Years until true value of $800M navy contract is known, says defence analyst
'As the value goes out of the contract over the years ... the relationship gets tougher,' says Ken Hansen
The federal government is touting an $800-million contract for maintenance and repairs on navy vessels as a measure that will create jobs across Canada, but one defence analyst says the true value of the contract will not be known for many years.
The contract is for the new Arctic and offshore patrol ships and joint support ships, some of which are under construction in Halifax.
The contract was awarded to Thales Canada and Thales Australia, subsidiaries of a French multinational.
The contract initially covers eight years but can be extended up to 35 years for a total of $5.2 billion, plus taxes.
Halifax-based defence analyst Ken Hansen said the relationship between private contractors and the Department of National Defence may change over time.
"It can be very good. Depends on the arrangement between the contractor and the fleet," he said.
"Typically in early days they're quite responsive. As the value goes out of the contract over the years, depending on the usage rate, the relationship gets tougher."
This may be a particular problem for Canada, Hansen said. Some of the now-decommissioned ships which are being replaced under the National Shipbuilding Procurement Strategy served for decades and had a history of mechanical problems.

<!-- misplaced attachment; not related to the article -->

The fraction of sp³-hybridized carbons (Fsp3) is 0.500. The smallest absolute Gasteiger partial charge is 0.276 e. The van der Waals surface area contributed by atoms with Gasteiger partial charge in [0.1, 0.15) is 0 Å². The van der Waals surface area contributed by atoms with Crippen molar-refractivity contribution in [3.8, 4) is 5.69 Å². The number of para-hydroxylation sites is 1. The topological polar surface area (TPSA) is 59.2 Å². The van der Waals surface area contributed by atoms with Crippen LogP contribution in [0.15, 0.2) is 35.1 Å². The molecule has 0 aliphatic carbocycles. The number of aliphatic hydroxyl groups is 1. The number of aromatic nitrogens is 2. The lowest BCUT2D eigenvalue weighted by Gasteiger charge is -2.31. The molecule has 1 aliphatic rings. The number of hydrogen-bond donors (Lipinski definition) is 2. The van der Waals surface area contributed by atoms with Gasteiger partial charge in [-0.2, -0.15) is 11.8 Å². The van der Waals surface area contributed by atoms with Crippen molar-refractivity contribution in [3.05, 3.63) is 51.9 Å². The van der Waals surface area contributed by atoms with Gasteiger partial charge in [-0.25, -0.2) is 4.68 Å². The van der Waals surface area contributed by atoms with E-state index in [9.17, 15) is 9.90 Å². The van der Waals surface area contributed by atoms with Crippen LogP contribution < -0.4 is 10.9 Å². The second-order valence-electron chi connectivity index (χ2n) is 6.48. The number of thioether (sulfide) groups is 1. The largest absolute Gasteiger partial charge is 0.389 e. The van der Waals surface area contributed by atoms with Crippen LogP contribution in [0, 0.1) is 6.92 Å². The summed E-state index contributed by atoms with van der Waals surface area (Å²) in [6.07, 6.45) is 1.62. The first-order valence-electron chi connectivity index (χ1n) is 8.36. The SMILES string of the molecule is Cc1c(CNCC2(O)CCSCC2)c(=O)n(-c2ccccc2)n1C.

"Canada has the tendency to operate its ships well past their best before date — about 25 years," he said.
"So once you get into that twilight zone of age for warships, the cost of maintaining them escalates dramatically, by two- and three-hundred per cent per decade. So typically contractors become reluctant to put effort into a contract for which really there's no return for them anymore."
But Hansen said the Thales deal may a good one depending on how hard the ships are used.
As well, he added the durability and performance of the new class of ships is not known yet. It will take Canadians the next several decades to find out how hard-wearing the ships will be.
At the federal announcement Thursday morning, Jim Carr, the acting federal procurement minister, estimated the maintenance and repair work on the ships will create or maintain 2,000 jobs over the life of the contract.
He also said all subcontracting will be tendered to Canadian companies.
But the president of the Union of National Defence Employees said he has concerns about allowing a private company to take on the work.
"The contract itself was not going to allow the public service that are now currently doing the work to do any of that work in the future," said John MacLennan.
"That raises concerns about accountability about the cost. Who's going to hold the company accountable?"
Hansen agreed, saying he thinks the unions have reason to be concerned. From what he has heard, Hansen believes the contract will force a "tricky situation."
"The work will be done in the naval dockyards, using DND facilities, equipment and in some cases, their people. So it's a three-quarter step toward privatizing the navy's fleet maintenance facilities on both coasts," he said.
The president and chief executive officer of Thales Canada said his company is prepared to work with in-house workers whenever possible, but he does not know yet exactly which docks will be used.
With files from Michael Gorman and Tom Murphy